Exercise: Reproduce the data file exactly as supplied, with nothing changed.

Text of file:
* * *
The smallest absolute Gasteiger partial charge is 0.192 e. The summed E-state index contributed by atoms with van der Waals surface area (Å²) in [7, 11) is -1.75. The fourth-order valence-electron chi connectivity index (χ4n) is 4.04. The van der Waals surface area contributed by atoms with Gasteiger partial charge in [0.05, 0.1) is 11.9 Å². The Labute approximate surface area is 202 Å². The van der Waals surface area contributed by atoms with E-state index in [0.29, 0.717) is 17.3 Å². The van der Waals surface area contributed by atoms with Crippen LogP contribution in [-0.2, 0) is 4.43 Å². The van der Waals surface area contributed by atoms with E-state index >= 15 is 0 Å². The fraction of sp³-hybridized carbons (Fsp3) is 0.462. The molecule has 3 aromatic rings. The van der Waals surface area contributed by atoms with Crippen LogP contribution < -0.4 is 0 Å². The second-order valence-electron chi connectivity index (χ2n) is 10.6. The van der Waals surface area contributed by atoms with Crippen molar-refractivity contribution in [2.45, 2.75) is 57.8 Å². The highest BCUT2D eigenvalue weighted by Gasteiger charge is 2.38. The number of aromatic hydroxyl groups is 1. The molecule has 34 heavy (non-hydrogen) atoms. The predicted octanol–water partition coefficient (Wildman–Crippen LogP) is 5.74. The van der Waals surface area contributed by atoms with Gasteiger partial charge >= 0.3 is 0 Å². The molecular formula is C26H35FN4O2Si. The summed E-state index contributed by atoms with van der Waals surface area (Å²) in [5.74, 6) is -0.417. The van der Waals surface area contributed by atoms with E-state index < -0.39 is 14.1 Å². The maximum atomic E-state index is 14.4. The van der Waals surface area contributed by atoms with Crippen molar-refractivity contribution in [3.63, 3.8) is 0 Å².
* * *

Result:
The smallest absolute Gasteiger partial charge is 0.192 e. The summed E-state index contributed by atoms with van der Waals surface area (Å²) in [7, 11) is -1.75. The fourth-order valence-electron chi connectivity index (χ4n) is 4.04. The van der Waals surface area contributed by atoms with Gasteiger partial charge in [0.05, 0.1) is 11.9 Å². The Labute approximate surface area is 202 Å². The van der Waals surface area contributed by atoms with E-state index in [0.29, 0.717) is 17.3 Å². The van der Waals surface area contributed by atoms with Crippen LogP contribution in [-0.2, 0) is 4.43 Å². The van der Waals surface area contributed by atoms with E-state index >= 15 is 0 Å². The fraction of sp³-hybridized carbons (Fsp3) is 0.462. The molecule has 3 aromatic rings. The van der Waals surface area contributed by atoms with Crippen LogP contribution < -0.4 is 0 Å². The second-order valence-electron chi connectivity index (χ2n) is 10.6. The van der Waals surface area contributed by atoms with Crippen molar-refractivity contribution in [2.45, 2.75) is 57.8 Å². The highest BCUT2D eigenvalue weighted by Gasteiger charge is 2.38. The number of aromatic hydroxyl groups is 1. The molecule has 34 heavy (non-hydrogen) atoms. The predicted octanol–water partition coefficient (Wildman–Crippen LogP) is 5.74. The van der Waals surface area contributed by atoms with Gasteiger partial charge >= 0.3 is 0 Å². The molecular formula is C26H35FN4O2Si. The summed E-state index contributed by atoms with van der Waals surface area (Å²) in [5.74, 6) is -0.417. The van der Waals surface area contributed by atoms with E-state index < -0.39 is 14.1 Å². The maximum atomic E-state index is 14.4. The van der Waals surface area contributed by atoms with Crippen molar-refractivity contribution in [3.63, 3.8) is 0 Å².